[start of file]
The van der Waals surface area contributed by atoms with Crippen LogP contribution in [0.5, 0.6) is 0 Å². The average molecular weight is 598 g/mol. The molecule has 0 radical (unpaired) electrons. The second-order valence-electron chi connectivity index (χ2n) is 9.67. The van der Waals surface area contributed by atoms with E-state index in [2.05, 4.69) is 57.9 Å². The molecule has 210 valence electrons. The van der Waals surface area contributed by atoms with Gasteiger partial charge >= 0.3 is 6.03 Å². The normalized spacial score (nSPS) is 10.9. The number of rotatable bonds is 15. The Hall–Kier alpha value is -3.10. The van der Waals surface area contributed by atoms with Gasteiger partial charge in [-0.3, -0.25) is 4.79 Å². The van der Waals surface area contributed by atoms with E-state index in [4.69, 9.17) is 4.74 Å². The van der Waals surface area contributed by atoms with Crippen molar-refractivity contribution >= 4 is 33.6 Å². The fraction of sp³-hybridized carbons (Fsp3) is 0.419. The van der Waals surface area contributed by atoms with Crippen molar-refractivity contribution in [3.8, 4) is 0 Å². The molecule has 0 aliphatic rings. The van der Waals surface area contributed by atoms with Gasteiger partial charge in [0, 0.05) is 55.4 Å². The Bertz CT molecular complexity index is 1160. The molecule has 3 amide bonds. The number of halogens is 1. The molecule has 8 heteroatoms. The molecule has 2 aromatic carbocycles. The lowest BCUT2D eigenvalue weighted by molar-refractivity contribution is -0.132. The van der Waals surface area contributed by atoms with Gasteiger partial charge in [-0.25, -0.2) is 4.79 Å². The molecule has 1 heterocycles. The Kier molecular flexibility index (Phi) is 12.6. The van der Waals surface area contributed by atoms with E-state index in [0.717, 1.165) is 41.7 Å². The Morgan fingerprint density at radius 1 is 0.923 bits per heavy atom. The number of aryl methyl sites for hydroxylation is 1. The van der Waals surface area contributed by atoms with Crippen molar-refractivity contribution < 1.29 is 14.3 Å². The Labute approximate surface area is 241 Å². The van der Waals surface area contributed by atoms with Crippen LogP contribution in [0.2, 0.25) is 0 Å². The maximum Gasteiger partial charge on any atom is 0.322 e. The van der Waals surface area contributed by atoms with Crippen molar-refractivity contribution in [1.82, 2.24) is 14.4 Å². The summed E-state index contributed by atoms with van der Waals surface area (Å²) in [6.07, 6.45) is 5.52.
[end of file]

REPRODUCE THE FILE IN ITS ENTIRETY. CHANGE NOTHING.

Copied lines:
The van der Waals surface area contributed by atoms with Crippen LogP contribution in [0.5, 0.6) is 0 Å². The average molecular weight is 598 g/mol. The molecule has 0 radical (unpaired) electrons. The second-order valence-electron chi connectivity index (χ2n) is 9.67. The van der Waals surface area contributed by atoms with E-state index in [2.05, 4.69) is 57.9 Å². The molecule has 210 valence electrons. The van der Waals surface area contributed by atoms with Gasteiger partial charge >= 0.3 is 6.03 Å². The normalized spacial score (nSPS) is 10.9. The number of rotatable bonds is 15. The Hall–Kier alpha value is -3.10. The van der Waals surface area contributed by atoms with Gasteiger partial charge in [-0.3, -0.25) is 4.79 Å². The van der Waals surface area contributed by atoms with E-state index in [4.69, 9.17) is 4.74 Å². The van der Waals surface area contributed by atoms with Crippen molar-refractivity contribution >= 4 is 33.6 Å². The fraction of sp³-hybridized carbons (Fsp3) is 0.419. The van der Waals surface area contributed by atoms with Crippen molar-refractivity contribution in [3.8, 4) is 0 Å². The molecule has 0 aliphatic rings. The van der Waals surface area contributed by atoms with Gasteiger partial charge in [0, 0.05) is 55.4 Å². The Bertz CT molecular complexity index is 1160. The molecule has 3 amide bonds. The number of halogens is 1. The molecule has 8 heteroatoms. The molecule has 2 aromatic carbocycles. The lowest BCUT2D eigenvalue weighted by molar-refractivity contribution is -0.132. The van der Waals surface area contributed by atoms with Gasteiger partial charge in [-0.25, -0.2) is 4.79 Å². The molecule has 1 heterocycles. The Kier molecular flexibility index (Phi) is 12.6. The van der Waals surface area contributed by atoms with E-state index in [0.717, 1.165) is 41.7 Å². The Morgan fingerprint density at radius 1 is 0.923 bits per heavy atom. The number of aryl methyl sites for hydroxylation is 1. The van der Waals surface area contributed by atoms with Crippen molar-refractivity contribution < 1.29 is 14.3 Å². The Labute approximate surface area is 241 Å². The van der Waals surface area contributed by atoms with Crippen LogP contribution in [0.2, 0.25) is 0 Å². The maximum Gasteiger partial charge on any atom is 0.322 e. The van der Waals surface area contributed by atoms with Crippen molar-refractivity contribution in [1.82, 2.24) is 14.4 Å². The summed E-state index contributed by atoms with van der Waals surface area (Å²) in [6.07, 6.45) is 5.52.